City Council chair says 'safe zones' needed for Oahu's homeless - Hawaii News Now - KGMB and KHNL

City Council chair says 'safe zones' needed for Oahu's homeless

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HONOLULU (HawaiiNewsNow) -

Honolulu City Council Chairman Ernie Martin said the body is searching for nine sites across Oahu that the city could turn into "safe zones," would he described as transition points for the homeless.

He said the zones could designated at vacant residential property, or in a vacant residential or commercial facility.

Martin said the safe zones would not be tent cities, but centers where homeless people can do laundry, use restrooms and showers, and get plugged into permanent housing or homeless shelters.

"It's a matter of putting them in the proper environment so hopefully one day they'll be able to get into a more sustainable lifestyle," he said.

Service providers could oversee the safe zones, which he said would be similar to the city's transitional center going up at Sand Island.

This isn't the first time Hawaii lawmakers have floated the idea of safe zones to tackle the state's homeless crisis. But proposals have never gotten off the ground, in part because of a lack of funding.

Martin said the city could tap into $160 million the council dedicated over the last two years for homeless solutions to pay for the Oahu safe zones.

On Monday, the city and advocates didn't shoot down the idea of safe zones, but said they would need to be managed properly.

City Managing Director Roy Amemiya said city oversight would be crucial to minimize liability concerns.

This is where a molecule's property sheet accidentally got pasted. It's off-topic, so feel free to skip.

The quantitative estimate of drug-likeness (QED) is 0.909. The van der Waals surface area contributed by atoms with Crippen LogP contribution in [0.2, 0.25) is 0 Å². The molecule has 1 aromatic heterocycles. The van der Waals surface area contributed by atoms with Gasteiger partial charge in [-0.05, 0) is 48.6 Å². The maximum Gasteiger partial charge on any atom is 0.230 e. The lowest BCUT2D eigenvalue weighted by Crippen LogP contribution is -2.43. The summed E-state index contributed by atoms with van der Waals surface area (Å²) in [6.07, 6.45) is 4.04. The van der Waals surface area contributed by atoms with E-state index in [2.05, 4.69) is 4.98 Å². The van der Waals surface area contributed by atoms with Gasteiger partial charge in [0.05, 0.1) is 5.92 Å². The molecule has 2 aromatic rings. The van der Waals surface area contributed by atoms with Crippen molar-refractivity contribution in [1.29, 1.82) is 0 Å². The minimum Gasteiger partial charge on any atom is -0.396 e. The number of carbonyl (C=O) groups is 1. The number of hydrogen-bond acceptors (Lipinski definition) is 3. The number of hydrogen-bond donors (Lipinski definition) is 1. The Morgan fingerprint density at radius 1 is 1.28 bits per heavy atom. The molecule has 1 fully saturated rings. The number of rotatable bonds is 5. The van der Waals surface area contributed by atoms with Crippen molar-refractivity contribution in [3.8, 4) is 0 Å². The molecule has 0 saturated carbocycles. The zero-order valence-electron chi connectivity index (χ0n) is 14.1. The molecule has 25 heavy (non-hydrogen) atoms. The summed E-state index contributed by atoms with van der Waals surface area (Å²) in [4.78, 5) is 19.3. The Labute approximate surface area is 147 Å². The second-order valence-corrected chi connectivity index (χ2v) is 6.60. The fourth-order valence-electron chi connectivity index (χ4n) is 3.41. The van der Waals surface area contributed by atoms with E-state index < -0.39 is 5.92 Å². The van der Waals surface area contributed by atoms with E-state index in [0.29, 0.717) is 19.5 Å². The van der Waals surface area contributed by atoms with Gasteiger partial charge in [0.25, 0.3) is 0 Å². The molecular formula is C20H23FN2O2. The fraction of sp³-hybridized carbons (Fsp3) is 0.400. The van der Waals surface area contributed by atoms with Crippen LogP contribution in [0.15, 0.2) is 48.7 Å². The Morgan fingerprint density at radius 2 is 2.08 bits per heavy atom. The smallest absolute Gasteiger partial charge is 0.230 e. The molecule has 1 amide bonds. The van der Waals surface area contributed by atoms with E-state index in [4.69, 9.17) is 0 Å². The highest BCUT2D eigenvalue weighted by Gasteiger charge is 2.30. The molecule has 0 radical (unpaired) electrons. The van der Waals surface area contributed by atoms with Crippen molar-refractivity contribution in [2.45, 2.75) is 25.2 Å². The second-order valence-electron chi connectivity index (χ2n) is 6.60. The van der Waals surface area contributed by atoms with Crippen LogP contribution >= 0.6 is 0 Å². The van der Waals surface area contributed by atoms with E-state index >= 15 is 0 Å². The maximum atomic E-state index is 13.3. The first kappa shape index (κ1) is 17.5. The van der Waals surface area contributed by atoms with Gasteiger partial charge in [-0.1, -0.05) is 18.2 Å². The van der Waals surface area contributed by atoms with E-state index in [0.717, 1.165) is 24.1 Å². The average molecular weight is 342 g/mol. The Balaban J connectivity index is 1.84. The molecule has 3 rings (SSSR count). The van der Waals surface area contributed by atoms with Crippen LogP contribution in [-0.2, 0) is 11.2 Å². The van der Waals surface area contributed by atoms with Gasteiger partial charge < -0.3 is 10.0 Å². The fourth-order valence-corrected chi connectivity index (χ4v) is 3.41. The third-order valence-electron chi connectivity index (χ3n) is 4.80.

"If we're looking at a place where people can go and get cleaned up and have a good night's sleep in a safe environment, definitely that's a step up from what they're currently experiencing," he added.

Jenny Lee, of the Hawaii Appleseed Center for Law and Economic Justice, said if safe zones are established the city should include storage bins.

"People can keep their possessions and then that gives them an opportunity to go get services off site or look for employment, go to their job," she said. "They don't have to worry about leaving it on the sidewalk."

Martin believes residents might be more receptive to safe zones in their neighborhoods because homeless families with children would be helped first.

"I think the community would have greater sympathy and empathy for serving that population as opposed to a Housing First participant," he said. Housing First programs are geared toward helping the chronically homeless.

The safe zones proposal comes on the heels of a state emergency proclamation, aimed at tackling the homeless crisis. On Friday, the governor said the proclamation would allow the state to quickly stand up an emergency shelter in the urban core and bolster homeless outreach.

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